Evan Walter Nord (1919-2008)

Together Evan and Eric Nord presided over the growth of U.S. Automatic, Nordson Corporation, Nordson Foundation and The Nord Family Foundation.  Evan was the third and youngest child of Walter and Virginia Nord.  Growing up in Amherst Ohio Evan and his family lived in a small home on Spring St.  Walter and Virginia took an active role in the community and they often hosted gatherings at their home for neighborhood friends. One Halloween, when Evan was 6 years old, he and his brother Eric planned a party for their friends. They decorated the garage and invited an “old witch” to tell fortunes in a teepee they set-up in the yard. In 1937, during Evan’s senior year at Amherst High School, he joined the high school tennis team.  Evan was skilled with the racquet and in his senior year was invited to compete at the Ohio High School Tennis tournament at Kenyan College and in a tennis tournament in nearby Elyria where he won a trophy for best showing by an Amherst boy. Evan loved tennis and aspired to be a tennis pro. However, like his father and brother before him, he attended Case Western Reserve University and graduated in 1941 with a mechanical engineering degree. However, tennis remained his life-long passion.  After graduation, Evan returned to Amherst to work alongside his brother in Walter’s two companies, American Specialty, and U.S. Automatic Corporation where the companies were already producing essential military equipment for the United States Department of Defense.  Evan immediately made money saving changes at U.S. Automatic and adjusted the manufacturing process ensuring the delicate defense equipment would be correctly manufactured.

During the great depression there was a demand for facilities to provide consumers with a place to quick freeze large quantities of food and store them in personal refrigerated lockers for extended periods of time. In 1941, Evan saw the possibility of renovating the Amherst Cold Storage Building from an icehouse into a frozen food locker. With the success of the Amherst food locker Evan spearheaded another project to bring a frozen food locker plant to Oberlin. In 1943 architect Jack Clark came to the office to meet with Walter and Evan about their plan to renovate the old icehouse on South Main St. into another food storage locker. At that first meeting, Clark remembered he had to hunt for Evan who was somewhere on the production floor with the company employees. He finally found him high on a forklift truck moving machinery around. Clark commented that in the many years he worked with Evan it was not unusual to find him on the shop floor working alongside the workers. Jack said Evan, “was the one in the shop all the time”. Like the Amherst facility, the Oberlin Frozen Food Lockers included an on-site meat processing plant as well as 265 individual food storage lockers. The facility was dedicated on May 13, 1944.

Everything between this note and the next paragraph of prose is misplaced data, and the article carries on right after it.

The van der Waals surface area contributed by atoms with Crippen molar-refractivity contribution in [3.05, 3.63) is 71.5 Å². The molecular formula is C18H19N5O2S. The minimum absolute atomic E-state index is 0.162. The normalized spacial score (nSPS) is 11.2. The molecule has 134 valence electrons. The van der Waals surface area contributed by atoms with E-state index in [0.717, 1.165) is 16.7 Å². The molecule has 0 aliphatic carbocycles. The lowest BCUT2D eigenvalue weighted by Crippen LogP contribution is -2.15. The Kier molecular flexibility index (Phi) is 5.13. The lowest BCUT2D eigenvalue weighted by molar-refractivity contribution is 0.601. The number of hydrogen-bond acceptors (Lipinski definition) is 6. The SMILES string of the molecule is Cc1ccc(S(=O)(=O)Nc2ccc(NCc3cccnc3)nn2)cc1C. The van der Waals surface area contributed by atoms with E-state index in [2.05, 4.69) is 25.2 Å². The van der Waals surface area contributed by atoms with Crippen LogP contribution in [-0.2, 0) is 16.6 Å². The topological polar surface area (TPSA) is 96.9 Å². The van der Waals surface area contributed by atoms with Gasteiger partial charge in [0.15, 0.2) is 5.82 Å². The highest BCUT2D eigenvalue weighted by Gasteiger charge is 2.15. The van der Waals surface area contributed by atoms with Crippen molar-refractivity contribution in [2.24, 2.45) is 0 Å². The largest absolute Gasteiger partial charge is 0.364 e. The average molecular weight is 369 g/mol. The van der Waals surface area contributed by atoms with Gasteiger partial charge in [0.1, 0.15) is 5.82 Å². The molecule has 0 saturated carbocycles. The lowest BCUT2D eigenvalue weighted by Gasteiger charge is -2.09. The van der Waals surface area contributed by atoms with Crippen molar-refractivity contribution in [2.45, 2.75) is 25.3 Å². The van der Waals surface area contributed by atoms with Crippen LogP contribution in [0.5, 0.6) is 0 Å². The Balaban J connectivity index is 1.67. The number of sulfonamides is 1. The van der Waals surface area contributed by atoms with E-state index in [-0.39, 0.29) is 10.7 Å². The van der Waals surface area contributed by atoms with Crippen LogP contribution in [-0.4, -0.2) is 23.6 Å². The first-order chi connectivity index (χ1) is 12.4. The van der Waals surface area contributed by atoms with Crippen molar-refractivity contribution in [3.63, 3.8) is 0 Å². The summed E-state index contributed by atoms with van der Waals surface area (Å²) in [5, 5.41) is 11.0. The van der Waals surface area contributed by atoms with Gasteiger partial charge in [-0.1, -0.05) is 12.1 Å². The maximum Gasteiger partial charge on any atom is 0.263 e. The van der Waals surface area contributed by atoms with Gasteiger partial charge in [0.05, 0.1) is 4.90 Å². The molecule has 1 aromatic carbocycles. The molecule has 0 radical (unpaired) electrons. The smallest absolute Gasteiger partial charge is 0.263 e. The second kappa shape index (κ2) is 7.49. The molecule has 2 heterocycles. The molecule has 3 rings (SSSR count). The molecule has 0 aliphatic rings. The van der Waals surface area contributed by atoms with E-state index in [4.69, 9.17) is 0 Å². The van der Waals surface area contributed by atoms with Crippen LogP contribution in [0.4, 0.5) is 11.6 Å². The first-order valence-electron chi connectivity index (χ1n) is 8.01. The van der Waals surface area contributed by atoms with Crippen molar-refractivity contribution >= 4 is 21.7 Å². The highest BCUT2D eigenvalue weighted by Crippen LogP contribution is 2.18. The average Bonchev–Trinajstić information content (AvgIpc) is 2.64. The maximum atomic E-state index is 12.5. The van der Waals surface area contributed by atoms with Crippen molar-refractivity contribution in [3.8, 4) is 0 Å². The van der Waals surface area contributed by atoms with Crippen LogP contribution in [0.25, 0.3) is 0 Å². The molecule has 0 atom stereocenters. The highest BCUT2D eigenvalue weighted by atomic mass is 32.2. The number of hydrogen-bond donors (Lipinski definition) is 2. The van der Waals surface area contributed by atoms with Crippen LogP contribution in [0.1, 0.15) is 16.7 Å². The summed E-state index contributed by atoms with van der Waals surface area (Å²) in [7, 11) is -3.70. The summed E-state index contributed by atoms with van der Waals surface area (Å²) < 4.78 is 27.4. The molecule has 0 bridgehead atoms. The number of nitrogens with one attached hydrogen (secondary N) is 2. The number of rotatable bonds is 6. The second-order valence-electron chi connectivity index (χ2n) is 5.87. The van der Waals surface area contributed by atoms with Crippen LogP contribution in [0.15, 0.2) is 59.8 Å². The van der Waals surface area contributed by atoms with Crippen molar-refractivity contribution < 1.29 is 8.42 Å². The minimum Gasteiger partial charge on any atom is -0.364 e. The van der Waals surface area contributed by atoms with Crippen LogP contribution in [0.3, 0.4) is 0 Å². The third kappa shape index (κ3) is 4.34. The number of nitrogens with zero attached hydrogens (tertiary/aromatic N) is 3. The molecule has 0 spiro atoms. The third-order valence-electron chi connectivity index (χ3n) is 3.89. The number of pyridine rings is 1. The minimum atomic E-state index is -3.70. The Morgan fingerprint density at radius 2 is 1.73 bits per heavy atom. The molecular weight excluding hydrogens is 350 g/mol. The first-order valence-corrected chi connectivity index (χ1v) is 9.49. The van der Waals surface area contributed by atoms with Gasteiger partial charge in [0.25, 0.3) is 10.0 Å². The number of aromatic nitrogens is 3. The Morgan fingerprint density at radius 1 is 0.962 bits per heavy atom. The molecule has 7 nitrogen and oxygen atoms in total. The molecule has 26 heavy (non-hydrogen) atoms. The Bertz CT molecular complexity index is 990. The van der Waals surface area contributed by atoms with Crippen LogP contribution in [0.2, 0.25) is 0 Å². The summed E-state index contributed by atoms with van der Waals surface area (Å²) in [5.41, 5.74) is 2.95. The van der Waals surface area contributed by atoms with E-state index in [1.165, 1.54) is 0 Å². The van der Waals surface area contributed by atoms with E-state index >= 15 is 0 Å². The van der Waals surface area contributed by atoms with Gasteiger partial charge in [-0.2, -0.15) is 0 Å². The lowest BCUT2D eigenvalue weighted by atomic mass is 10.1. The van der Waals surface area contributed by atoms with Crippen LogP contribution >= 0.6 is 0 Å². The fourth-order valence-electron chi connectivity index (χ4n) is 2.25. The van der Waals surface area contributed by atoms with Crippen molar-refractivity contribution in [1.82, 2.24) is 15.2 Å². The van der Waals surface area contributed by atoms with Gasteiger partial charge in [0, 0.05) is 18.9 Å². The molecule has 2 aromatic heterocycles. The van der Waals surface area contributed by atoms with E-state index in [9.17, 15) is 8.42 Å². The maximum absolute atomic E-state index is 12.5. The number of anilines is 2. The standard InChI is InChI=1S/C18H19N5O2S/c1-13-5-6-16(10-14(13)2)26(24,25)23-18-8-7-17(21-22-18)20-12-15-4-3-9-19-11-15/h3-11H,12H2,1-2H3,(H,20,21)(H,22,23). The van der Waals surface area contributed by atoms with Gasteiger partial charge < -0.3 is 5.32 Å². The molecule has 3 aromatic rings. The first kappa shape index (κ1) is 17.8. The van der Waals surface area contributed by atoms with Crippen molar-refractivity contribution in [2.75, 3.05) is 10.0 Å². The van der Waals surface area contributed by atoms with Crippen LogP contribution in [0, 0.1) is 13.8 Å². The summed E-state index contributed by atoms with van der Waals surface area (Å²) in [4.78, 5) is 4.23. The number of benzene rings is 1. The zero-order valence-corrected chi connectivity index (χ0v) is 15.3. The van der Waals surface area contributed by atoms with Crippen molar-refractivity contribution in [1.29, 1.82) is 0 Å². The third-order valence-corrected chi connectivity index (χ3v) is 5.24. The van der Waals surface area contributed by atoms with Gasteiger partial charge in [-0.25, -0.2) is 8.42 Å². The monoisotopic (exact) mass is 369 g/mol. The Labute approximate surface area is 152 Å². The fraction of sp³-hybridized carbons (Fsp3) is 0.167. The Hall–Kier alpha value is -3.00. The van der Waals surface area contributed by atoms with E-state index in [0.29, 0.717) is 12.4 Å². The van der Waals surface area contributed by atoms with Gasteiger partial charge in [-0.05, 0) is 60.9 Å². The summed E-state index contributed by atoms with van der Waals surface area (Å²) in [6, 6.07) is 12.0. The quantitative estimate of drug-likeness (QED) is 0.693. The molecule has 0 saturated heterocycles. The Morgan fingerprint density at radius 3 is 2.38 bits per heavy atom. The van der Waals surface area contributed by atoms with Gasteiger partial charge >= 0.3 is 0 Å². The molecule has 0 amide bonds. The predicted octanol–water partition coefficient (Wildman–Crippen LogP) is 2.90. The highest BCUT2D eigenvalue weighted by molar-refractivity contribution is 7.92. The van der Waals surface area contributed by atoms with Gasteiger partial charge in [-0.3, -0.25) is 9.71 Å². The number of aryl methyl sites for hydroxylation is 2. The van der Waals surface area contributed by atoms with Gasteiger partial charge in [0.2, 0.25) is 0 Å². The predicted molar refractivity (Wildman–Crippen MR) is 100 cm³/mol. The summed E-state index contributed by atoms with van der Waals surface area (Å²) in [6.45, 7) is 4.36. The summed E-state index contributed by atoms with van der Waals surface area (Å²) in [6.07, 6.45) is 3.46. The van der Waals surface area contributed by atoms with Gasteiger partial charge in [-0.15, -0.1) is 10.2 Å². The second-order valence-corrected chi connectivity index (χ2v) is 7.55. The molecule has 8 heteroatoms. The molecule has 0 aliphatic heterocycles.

Evan was soon called up to serve in WWII while he was working on the food locker projects. He enlisted in the United States Navy (USN) and found himself at officer training school in Fort Schuyler in the New York Bronx. After a brief assignment aboard the USS Pillsbury, a destroyer escort, the Navy discovered Evan’s niche skill in refrigeration and assigned him to attend the diesel engineering school at the newly dedicated North Carolina State Diesel Building in Raleigh.  From there he was assigned to the USS Lioba. The task of this refrigerator ship was to support the USN’s worldwide supply chain. The ship transported 1,600 tons of equipment, provisions and refrigerated cargo to ships, remote stations and staging areas from Asia to the eastern coast of the United States.  Newly commissioned as a Lieutenant following diesel school, Evan Nord kept the Navy fed for the remainder of his tour of duty, returning home in 1946.